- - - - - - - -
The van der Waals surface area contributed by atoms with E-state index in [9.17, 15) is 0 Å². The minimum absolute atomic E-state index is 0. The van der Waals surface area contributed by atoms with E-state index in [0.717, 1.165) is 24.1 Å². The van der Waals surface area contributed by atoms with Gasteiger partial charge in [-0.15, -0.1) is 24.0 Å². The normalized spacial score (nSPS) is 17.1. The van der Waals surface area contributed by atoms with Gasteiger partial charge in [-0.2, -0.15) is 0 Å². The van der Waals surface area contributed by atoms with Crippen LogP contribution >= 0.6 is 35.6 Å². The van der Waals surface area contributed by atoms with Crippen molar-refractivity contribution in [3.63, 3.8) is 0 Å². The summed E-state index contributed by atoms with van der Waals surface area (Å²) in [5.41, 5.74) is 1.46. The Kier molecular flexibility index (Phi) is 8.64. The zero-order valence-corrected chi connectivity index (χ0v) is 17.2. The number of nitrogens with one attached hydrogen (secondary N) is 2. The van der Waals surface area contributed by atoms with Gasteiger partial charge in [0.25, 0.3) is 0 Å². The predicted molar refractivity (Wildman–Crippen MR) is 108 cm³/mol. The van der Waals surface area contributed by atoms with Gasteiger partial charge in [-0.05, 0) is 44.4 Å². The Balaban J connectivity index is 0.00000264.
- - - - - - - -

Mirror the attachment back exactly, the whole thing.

The van der Waals surface area contributed by atoms with E-state index in [9.17, 15) is 0 Å². The minimum absolute atomic E-state index is 0. The van der Waals surface area contributed by atoms with E-state index in [0.717, 1.165) is 24.1 Å². The van der Waals surface area contributed by atoms with Gasteiger partial charge in [-0.15, -0.1) is 24.0 Å². The normalized spacial score (nSPS) is 17.1. The van der Waals surface area contributed by atoms with Gasteiger partial charge in [-0.2, -0.15) is 0 Å². The van der Waals surface area contributed by atoms with Crippen LogP contribution >= 0.6 is 35.6 Å². The van der Waals surface area contributed by atoms with Crippen molar-refractivity contribution in [3.63, 3.8) is 0 Å². The summed E-state index contributed by atoms with van der Waals surface area (Å²) in [5.41, 5.74) is 1.46. The Kier molecular flexibility index (Phi) is 8.64. The zero-order valence-corrected chi connectivity index (χ0v) is 17.2. The number of nitrogens with one attached hydrogen (secondary N) is 2. The van der Waals surface area contributed by atoms with Gasteiger partial charge in [0.25, 0.3) is 0 Å². The predicted molar refractivity (Wildman–Crippen MR) is 108 cm³/mol. The van der Waals surface area contributed by atoms with Gasteiger partial charge in [-0.05, 0) is 44.4 Å². The Balaban J connectivity index is 0.00000264.